I lay down and slept and then awoke, restless. I started walking in the rain and the darkness. I seemed to know my way, as if something was guiding me, and I walked in the night and the rain, huge trees swaying above me and thunderclouds dark and roiling in the sky. Then the moon broke through and shone brightly on the clouds and they were suddenly white and it was the most beautiful thing I had ever seen.
I was mesmerized, lost in the night and the darkness.
I found a clearing in the forest and a soft grassy mound and lay down on my back. The forest and the swamp were now friendly all around, as if I had come home. I gazed up into the heavens and all I could see were the moon and the stars and high clouds. I felt myself drawn upward into the night, as if propelled into the stars and drifting among them. I had heard of celestial vaulting but never experienced it before. I was weightless and seemed to fly out among the stars, without body and without fear and with nothing but this intense feeling of joy and splendor.
I seemed to be in a trance. Then I realized I was losing myself here in the swamp, and I jumped up and looked around, hands trembling, heart thudding in my ears. I saw that the roots of a tree were entwined about the mound where I had been lying, and the mound was indented in the shape of a man, my shape, and the roots seemed to be moving.
I didn’t believe it. I must’ve been drunk, or dreaming.
I heard Carolina’s voice, a whisper, saying my name. “Michael… Michael… Don’t be afraid. Lie down. Everything will be all right.”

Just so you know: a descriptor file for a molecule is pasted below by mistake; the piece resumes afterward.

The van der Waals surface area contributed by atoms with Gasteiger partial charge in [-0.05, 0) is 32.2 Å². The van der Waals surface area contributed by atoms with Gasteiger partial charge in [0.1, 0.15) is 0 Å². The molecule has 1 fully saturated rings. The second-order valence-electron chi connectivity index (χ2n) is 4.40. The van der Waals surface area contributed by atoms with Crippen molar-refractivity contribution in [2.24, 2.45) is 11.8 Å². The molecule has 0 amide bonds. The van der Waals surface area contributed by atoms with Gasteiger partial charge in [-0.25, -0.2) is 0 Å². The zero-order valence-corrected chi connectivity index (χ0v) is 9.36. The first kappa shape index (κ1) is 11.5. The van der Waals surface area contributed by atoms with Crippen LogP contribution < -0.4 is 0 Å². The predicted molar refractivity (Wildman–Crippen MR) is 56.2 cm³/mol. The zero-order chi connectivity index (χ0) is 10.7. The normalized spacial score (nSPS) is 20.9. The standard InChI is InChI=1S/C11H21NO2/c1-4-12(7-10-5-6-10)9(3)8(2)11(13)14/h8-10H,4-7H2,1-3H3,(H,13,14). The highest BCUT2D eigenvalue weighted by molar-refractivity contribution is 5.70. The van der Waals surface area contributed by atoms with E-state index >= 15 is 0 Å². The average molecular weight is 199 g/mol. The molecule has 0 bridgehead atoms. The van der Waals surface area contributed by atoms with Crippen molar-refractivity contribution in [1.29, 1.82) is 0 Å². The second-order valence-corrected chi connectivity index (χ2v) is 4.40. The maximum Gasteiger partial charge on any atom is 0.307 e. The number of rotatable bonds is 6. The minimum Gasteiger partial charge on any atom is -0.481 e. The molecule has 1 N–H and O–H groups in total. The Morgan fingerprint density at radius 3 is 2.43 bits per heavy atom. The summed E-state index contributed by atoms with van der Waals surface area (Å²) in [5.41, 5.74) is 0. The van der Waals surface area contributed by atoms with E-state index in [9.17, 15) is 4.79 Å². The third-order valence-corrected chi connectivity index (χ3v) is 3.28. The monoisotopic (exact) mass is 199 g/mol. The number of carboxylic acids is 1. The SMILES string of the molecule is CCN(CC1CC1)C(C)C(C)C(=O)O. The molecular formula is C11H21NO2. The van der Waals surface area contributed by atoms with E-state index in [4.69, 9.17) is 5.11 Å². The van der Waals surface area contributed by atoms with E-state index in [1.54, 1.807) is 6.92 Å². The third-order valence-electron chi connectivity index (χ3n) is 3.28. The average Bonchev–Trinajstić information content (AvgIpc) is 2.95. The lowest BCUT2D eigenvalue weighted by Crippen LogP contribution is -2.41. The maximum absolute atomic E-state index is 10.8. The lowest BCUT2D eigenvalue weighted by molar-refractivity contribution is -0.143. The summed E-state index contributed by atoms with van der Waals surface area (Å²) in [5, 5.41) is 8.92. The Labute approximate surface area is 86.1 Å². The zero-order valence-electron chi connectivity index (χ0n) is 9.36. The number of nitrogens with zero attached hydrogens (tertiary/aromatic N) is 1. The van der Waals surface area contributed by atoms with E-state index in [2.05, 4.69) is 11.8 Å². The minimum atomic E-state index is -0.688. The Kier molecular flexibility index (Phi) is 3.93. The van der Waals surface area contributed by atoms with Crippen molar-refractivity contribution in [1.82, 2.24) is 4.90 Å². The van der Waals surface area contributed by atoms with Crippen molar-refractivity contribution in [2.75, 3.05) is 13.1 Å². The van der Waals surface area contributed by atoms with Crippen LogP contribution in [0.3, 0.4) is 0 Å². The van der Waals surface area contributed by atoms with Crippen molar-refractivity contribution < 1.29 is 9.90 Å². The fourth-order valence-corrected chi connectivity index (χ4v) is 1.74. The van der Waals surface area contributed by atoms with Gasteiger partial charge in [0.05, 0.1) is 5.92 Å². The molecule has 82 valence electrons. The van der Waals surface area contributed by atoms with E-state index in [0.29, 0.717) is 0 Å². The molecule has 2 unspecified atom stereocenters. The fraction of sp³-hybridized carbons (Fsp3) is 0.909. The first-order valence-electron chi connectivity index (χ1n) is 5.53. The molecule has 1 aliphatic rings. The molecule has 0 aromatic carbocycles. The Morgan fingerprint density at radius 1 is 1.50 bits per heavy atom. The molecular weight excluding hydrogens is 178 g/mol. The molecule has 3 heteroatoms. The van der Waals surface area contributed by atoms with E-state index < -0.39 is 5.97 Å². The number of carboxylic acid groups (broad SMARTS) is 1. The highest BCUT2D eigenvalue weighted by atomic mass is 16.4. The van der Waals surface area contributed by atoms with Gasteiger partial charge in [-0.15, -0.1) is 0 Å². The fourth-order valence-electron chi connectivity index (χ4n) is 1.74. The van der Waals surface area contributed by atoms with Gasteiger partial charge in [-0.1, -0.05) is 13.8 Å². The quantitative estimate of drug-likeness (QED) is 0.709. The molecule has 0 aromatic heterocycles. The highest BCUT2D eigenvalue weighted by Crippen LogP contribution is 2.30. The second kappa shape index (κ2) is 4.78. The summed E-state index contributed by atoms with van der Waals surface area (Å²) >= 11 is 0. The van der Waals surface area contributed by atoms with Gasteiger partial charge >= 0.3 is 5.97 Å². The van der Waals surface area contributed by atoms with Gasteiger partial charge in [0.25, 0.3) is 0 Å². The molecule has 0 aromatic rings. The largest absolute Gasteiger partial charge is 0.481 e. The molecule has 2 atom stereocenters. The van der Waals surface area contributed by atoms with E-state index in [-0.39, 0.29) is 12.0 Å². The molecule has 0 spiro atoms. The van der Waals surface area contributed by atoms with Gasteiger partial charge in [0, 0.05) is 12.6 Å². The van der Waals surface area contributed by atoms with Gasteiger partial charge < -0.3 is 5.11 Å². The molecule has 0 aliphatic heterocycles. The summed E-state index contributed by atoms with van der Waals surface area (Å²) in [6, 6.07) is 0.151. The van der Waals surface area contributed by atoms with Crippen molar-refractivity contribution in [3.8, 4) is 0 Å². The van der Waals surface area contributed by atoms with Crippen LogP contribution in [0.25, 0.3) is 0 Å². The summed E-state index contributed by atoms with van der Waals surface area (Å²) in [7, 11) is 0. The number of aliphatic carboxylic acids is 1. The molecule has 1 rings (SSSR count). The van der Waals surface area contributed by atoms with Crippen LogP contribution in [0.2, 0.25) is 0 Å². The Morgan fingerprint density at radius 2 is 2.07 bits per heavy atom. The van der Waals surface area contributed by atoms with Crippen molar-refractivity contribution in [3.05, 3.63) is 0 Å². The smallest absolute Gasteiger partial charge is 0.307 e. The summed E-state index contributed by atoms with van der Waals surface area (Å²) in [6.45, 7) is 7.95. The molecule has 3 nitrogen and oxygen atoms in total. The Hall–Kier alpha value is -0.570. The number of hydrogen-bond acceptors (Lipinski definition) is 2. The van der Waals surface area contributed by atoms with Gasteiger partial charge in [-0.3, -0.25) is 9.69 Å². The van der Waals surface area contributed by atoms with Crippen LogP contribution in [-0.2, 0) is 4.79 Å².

I fought the urge to give in. The moon went behind a cloud and by the dim light of the stars I found a path through the woods and I ran. And ran. I stumbled over roots and splashed through dark waters and sank up to my waist in quicksand, and I fell and swam my way out of it, and again I ran.
Finally, the moon came out and shone down through a break in the trees. I was in a clearing surrounded by a dozen grassy mounds like the one I had escaped.
The grasses waved in the breeze and I saw that each mound was in the shape of a man. I looked closer and the first one indeed contained a man, and his skin was sunburned, as dark and rough as bark, and his mouth was open and his eyes were closed, and he seemed to be alive still. The others contained men, too.
In the distance I heard something moving toward me. It rustled in the bushes. I ran again, looking for my car, but soon I was lost and stumbled and fell across something and got up and looked in the moonlight and there was the mound from which I had run.
The grass looked soft and warm and inviting and the mound was open, as if waiting for me. I turned and started to run but tripped on a root and fell onto the grassy mound, and the grasses closed over me, and I felt the roots move, and they clasped my arms and legs. I struggled but could not rise.
Carolina’s face loomed over me. “Just close your eyes, Michael. It will be all right.” I felt her kiss on my lips and her hand on my forehead and her warmth all around.
“No,” I screamed out into the night.
I struggled and felt the roots close about me. I fought for hours, pulling and pushing and trying to roll over. I rubbed my skin raw, until I felt blisters on my neck and arms and legs where my skin chafed against the roots. I struggled, and my skin bled, and the blood was sticky on my skin, and it clotted and hardened, and the roots were stuck to me, and I was too tired to move.
Exhausted, I fell asleep.
When I woke, I had no idea how much time had passed. The roots and the grasses and the earth were warm like a blanket, and I seemed to be part of the earth.
I could no longer move. I could feel my roots deep in the earth.
In the distance, I could hear someone swimming in the lagoon. Splashing, splashing.
The sun was setting. And it grew dark, and the moon came out.
Then I heard a car stop and someone called, “Carolina. Carolina. Hello? Hello? Are you there?”
I tried to cry out, but I could not. In the distance, I could see a tree begin to move.